Backcountry Travel

Christmas Moose, not taking chances this year.

Lots of articles about the pandemic nudging newbies into the backcountry. With that in mind, I thought I’d share a handful of thoughts that should be front and center of your mind.

Here’s a weird stat – attending an avalanche safety course is correlated with avalanche fatalities. In Colorado, we even had a course get swept.

I have a theory – it may be because the techniques taught don’t work very well.

Avoidance is the only safe strategy for avalanche terrain – at my last avy class, we carefully dug four pits on the same slope. Each pit gave a different snapshot of the slope. None agreed – hands down the best lesson of the course.

Don’t trust a pit.

Do know your slope angle. Caltopo.Com is a great research tool => check “slope angle shading” as a “Map Overlay”.

The lake in the middle of this shot was the site of a fatal avalanche. Two guys dug a pit to see if conditions were OK. The slope went and one skier was killed when the debris broke the ice on top of the lake and he went in.

Even if you are not on a slope, you can get killed from above. I was reminded of that because I read every single accident report on the CAIC’s website.

Such a great site – it’s a shame we don’t see the lives saved and accidents avoided. The CAIC team do very good work.

Some of these reports are tough reading. Snowmobilers doing everything right last season near Vail. Two fathers killed while their wives/babies were waiting in a backcountry hut near Aspen. I read the reports and bear witness to the survivors.

A Better Place To Learn

One of the best developments of the last few years is resorts opening their terrain to uphill skiing. Lots of positive impact from this:

  • You can travel light and choose your effort => typically, with a backcountry setup and avy gear, the slope chooses your effort.
  • You benefit from the resort’s avy control and grooming.
  • There’s usually a parking lot below you and other skiers around you.
  • You can follow your uphill effort with a couple hours of lift-assisted turns – making turns after a long climb is a different type of fitness. It reminds me of running off the bike.

The last point is fundamental. It will take forever to learn your turns in the backcountry. There isn’t enough opportunity to make turns.

If you want to become proficient then 100 days on snow, split 50/50 between alpine/uphill, focus on tress/steeps/bumps on the resort. Two seasons of that protocol, with a year-round strength program, and you’ll be decent. Four seasons and you could be skiing like an instructor.

Maybe you don’t want to be a great skier. It does take a lot of time!

What follows will help you enjoy yourself and avoid unforced errors.


In the backcountry, if you get wet and lose your ability to move then you will find yourself in a survival situation.

My family thinks I’m an absolute nut about shelter from the wind and not getting damp. That’s because they’ve never found themselves in an unplanned survival situation!

Shovel, puffy in a dry bag, sil-tarp, headlamp, spare batteries => don’t die because you left a few pounds at home.

I once had to start a fire on top of my stove to keep myself from freezing. I was trying to ski from Silverthorne to Winter Park and found myself at the bottom of a snowy valley. Day light was running short and I came to a river swollen with spring run off. Running the risk of getting soaked, solo, seemed stupid so I went to Plan B. The ability to hunker down, light a fire and sleep turned a potential survival situation into a moderately entertaining adventure. I retraced my steps in the morning.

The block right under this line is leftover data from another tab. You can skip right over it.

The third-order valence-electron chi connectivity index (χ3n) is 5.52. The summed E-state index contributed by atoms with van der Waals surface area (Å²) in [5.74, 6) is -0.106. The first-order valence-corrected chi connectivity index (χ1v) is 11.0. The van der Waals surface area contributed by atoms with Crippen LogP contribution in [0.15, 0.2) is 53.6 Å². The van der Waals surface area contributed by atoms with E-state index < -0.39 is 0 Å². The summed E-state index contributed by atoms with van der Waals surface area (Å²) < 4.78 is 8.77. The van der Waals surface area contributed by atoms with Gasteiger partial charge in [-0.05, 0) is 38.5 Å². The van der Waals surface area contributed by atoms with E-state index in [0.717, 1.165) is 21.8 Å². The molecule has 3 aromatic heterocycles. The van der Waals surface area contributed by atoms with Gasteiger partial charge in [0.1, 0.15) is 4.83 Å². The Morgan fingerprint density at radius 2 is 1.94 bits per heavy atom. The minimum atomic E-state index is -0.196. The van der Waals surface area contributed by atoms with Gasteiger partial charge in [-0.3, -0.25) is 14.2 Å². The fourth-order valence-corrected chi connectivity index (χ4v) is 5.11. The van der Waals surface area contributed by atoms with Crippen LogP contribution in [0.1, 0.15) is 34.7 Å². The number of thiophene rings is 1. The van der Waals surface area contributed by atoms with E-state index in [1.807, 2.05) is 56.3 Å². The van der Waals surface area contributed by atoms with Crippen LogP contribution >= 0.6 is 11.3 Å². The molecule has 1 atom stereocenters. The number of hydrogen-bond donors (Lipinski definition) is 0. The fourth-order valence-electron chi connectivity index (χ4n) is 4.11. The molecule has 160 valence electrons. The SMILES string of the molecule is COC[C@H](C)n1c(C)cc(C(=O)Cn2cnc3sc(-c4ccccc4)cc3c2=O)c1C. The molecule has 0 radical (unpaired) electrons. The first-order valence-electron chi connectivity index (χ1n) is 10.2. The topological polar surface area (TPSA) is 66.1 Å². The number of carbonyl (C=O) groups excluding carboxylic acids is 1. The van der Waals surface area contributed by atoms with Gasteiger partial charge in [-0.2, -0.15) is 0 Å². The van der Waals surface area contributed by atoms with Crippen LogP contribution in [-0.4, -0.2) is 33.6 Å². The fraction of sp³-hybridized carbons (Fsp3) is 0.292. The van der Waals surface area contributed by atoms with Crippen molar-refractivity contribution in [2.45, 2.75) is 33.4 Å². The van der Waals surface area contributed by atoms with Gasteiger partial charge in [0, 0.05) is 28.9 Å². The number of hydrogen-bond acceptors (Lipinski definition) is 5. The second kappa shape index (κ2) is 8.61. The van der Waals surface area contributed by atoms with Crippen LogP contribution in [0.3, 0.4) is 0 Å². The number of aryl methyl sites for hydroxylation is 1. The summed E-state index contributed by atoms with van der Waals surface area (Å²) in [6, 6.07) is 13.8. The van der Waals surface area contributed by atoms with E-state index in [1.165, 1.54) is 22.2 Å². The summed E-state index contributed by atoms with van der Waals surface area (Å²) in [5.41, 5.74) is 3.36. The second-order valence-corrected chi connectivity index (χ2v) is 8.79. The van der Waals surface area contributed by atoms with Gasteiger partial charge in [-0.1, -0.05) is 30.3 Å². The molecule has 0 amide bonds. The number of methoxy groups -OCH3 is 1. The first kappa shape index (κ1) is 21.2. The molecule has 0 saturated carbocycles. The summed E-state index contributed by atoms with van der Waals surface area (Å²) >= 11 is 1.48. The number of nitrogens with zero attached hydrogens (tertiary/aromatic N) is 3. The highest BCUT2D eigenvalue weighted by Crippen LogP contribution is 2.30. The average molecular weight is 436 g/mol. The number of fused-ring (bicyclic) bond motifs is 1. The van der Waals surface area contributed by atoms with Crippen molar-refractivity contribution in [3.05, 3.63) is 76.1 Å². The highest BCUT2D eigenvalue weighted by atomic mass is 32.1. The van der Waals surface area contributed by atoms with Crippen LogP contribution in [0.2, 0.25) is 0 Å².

Don’t want to carry safety gear? Easy, skin at the resort.

Buy a middle of the road, lightweight touring setup then ski it at the resort. This was the best decision I made at the start of my backcountry career. My setup didn’t do anything “just right” but it let me figure things out.

Many resorts will allow you to practice in lower-stakes, but realistic, backcountry conditions by skinning up through the trees before the lifts start spinning.

Microspikes – I use them year-round on steep dirt and snow.

Navigation & Communication

iPhone, Garmin watch, inReach communicator, Earthmate app, OpenSnow app, OpenSummit app, CAIC app, googling trip reports, downloading photos/tracks in advance. All useful.

A skill that might save you a night out, or worse…

  • using GPS, find yourself on a map
  • figure out where you’d like to go
  • lay down a waypoint
  • navigate to the waypoint

Learn it before you need it because…

On a changing slope, in the trees, when the clouds roll in… it can be impossible to get your bearings and, if you’re like me, then you can burn a lot of energy resisting the reality that you’re lost!

The circle in the middle was my track before I stopped, relaxed, had something to eat/drink, got my Navi-gear out and decided to self-rescue (from a route I’d done a half dozen times before). I thought I was following another skier until I realized it was my own track! Humbling.

In Vail, we lost a well loved ski instructor because he decided to ski home via the side-country. A navigation app OR a shovel OR a set of skins probably would have saved his life.

He got lost, got cold, sat down and died => an easily avoidable tragedy.

It can happen to any of us.